Trap shooting range coming to park
A Wobble Trap Shooting Range is scheduled to be installed at Cacapon State Park this spring. The range will be located off Mountain Road, which leads to the top of Cacapon Mountain and the scenic overlook.
Park Superintendent Tom Ambrose said he hopes to open the range on Memorial Day weekend. Park engineers from Charleston will begin work on the project when weather permits.
What is wobble trap?
All types of trap shooting use clay "pigeons" thrown into the air by a trap machine, but wobble trap differs from standard shooting.
Wobble trap differs because the machine is set up to vary both the angle and the elevation of the released clay targets. This increases the shooter's difficulty.
Trap shooters use a 12-gauge shotgun to try and hit their targets. The clay pigeons are designed to break apart when hit. There are five shooting positions, normally located a few yards behind the machine.
Clay pigeons are released at a speed of about 47 miles-per-hour and at a set elevation. The targets fly approximately 50 yards.
The targets are called clay pigeons because they replace the live pigeons used in late 18th century England when the sport originated.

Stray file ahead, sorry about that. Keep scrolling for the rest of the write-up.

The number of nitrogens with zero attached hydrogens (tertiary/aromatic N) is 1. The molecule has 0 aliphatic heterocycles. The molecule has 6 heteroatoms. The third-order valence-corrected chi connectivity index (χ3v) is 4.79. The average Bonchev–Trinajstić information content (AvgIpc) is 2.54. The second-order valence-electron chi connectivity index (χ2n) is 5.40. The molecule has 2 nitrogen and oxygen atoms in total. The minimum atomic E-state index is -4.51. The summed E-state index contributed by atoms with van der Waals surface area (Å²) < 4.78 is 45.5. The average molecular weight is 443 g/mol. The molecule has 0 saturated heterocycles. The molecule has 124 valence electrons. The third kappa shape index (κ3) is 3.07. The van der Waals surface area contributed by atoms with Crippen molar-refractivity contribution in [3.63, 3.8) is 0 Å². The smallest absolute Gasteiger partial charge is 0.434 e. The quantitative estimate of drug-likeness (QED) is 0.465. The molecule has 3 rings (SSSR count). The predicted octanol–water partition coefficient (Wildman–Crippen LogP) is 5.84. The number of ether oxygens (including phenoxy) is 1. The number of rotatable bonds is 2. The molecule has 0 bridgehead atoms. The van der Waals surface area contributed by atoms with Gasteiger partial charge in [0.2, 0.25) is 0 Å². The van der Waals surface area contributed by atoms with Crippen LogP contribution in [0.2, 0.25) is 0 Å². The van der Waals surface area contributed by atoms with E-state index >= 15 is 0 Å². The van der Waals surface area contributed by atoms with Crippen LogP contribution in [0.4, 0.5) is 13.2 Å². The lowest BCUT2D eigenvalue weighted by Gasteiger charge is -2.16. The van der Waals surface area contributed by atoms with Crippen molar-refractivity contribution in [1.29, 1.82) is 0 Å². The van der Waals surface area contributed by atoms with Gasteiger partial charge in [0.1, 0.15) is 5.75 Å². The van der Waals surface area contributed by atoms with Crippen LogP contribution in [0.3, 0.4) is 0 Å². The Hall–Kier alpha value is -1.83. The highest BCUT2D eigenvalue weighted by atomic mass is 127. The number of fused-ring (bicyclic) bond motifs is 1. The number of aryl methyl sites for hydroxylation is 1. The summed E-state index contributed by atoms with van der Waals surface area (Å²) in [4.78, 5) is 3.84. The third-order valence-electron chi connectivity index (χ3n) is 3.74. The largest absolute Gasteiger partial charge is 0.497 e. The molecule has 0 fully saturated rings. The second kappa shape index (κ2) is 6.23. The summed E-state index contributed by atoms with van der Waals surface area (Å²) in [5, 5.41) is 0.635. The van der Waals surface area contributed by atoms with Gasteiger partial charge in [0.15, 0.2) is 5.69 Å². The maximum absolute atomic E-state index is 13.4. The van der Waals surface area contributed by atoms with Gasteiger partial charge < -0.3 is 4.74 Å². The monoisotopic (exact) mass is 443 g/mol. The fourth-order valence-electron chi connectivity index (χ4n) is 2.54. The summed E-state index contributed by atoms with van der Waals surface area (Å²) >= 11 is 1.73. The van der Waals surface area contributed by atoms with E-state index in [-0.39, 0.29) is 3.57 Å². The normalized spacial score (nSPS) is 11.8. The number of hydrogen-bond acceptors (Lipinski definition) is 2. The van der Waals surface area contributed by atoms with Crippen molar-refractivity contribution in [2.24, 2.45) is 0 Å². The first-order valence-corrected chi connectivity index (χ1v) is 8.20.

Several decades after the sport became popular in the United States, artificial targets made of clay were invented out of necessity, due to the scarcity of live pigeons.
The wobble trap range at Cacapon State Park is the first one of its kind in the park system.
"The range will be another amenity for guests at the park," said Superintendent Ambrose.
He said the park service is installing the range on a trial basis. If it proves to be a popular attraction, ranges would be installed at other parks.
One concern is how the sound from the range will affect the rest of the park. In a preliminary test, a shotgun was fired at the range site and the sound was barely audible at the main lodge, Ambrose said.
He felt that when the leaves are back on the trees, the sound will be further reduced. No tests have yet been conducted to determine the effect of sound on communities near the park.
Ambrose said safety would be the main concern at the range.
Asked if the range would require the hiring of additional park employees, Ambrose replied: "That is to be determined." He suspects the range
will need at least one trained instructor.